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The AstraZeneca coronavirus vaccine should not be given to people under the age of 30, UK regulators said Wednesday.
The news was reported by the Guardian and MailOnline just before a briefing by UK government officials. Selected media had been briefed on the conclusion in advance.
The Guardian reported that the UK’s Joint Committee on Vaccines and Immunisation (JCVI) recommended offering under-30s another vaccine instead.
Most people of that age have not yet been offered vaccines in the UK, which has concentrated on older demographics first.
The reason for the change is a small number of blood clots in people given the vaccine. Officials at the briefing described them as a “suspected” side-effect of the shot, and said that it was very rare.
At the briefing Wednesday, Jonathan Van-Tam described the change as a “course correction” and said that the vaccine rollout had overall been a success.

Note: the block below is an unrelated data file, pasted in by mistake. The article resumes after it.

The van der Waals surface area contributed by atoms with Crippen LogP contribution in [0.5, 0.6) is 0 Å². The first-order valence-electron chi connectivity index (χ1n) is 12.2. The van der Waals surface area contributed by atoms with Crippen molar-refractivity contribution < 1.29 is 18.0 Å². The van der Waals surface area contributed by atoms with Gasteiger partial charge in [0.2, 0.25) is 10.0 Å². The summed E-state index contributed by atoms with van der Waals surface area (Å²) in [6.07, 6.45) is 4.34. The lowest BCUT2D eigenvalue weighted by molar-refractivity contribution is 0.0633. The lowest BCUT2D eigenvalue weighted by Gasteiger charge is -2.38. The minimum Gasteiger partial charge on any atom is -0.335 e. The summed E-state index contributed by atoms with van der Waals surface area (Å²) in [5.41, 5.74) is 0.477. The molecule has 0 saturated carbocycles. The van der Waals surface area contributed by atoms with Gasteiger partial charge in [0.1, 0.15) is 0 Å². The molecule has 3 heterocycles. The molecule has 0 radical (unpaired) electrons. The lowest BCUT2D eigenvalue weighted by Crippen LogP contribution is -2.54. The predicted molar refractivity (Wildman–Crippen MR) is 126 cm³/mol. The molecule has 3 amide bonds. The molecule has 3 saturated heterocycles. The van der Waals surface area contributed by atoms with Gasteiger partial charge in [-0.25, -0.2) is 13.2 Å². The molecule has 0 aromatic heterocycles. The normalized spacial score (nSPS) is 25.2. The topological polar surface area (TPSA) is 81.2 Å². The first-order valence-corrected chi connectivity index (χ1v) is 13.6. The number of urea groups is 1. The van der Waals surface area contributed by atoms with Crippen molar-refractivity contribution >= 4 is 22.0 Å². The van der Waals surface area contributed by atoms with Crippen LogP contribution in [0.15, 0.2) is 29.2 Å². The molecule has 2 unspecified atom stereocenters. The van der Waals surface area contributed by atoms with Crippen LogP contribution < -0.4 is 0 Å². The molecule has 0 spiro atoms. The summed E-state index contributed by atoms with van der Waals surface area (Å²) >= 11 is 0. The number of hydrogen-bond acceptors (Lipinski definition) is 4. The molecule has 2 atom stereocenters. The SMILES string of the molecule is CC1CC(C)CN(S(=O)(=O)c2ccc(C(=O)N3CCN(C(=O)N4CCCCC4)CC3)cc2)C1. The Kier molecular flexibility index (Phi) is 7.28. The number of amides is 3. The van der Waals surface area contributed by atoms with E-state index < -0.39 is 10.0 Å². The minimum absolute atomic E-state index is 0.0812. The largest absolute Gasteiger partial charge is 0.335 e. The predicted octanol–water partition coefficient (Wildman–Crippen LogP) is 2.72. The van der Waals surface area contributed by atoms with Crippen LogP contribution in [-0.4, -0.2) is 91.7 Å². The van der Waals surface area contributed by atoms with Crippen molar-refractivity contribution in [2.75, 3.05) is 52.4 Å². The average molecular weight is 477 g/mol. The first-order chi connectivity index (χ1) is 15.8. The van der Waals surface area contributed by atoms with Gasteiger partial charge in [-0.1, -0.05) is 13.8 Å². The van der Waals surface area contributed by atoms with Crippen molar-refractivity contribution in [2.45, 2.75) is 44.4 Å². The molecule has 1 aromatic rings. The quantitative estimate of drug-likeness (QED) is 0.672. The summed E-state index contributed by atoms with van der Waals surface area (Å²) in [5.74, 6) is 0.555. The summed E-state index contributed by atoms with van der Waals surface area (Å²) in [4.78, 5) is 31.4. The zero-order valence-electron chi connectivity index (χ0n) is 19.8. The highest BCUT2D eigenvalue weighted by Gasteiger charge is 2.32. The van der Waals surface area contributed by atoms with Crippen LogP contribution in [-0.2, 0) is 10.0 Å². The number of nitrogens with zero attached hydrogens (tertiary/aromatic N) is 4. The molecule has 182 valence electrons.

Dr June Raine, Chief Executive of Medicines and Healthcare products Regulatory Agency (MHRA) said of the blood clots that “the risk of this rare of this rare suspected side effect remains extremely small.”
Similar reports prompted earlier suspensions of the AstraZeneca rollout in many countries, some of which later restricted the use of the shot in younger demographics.
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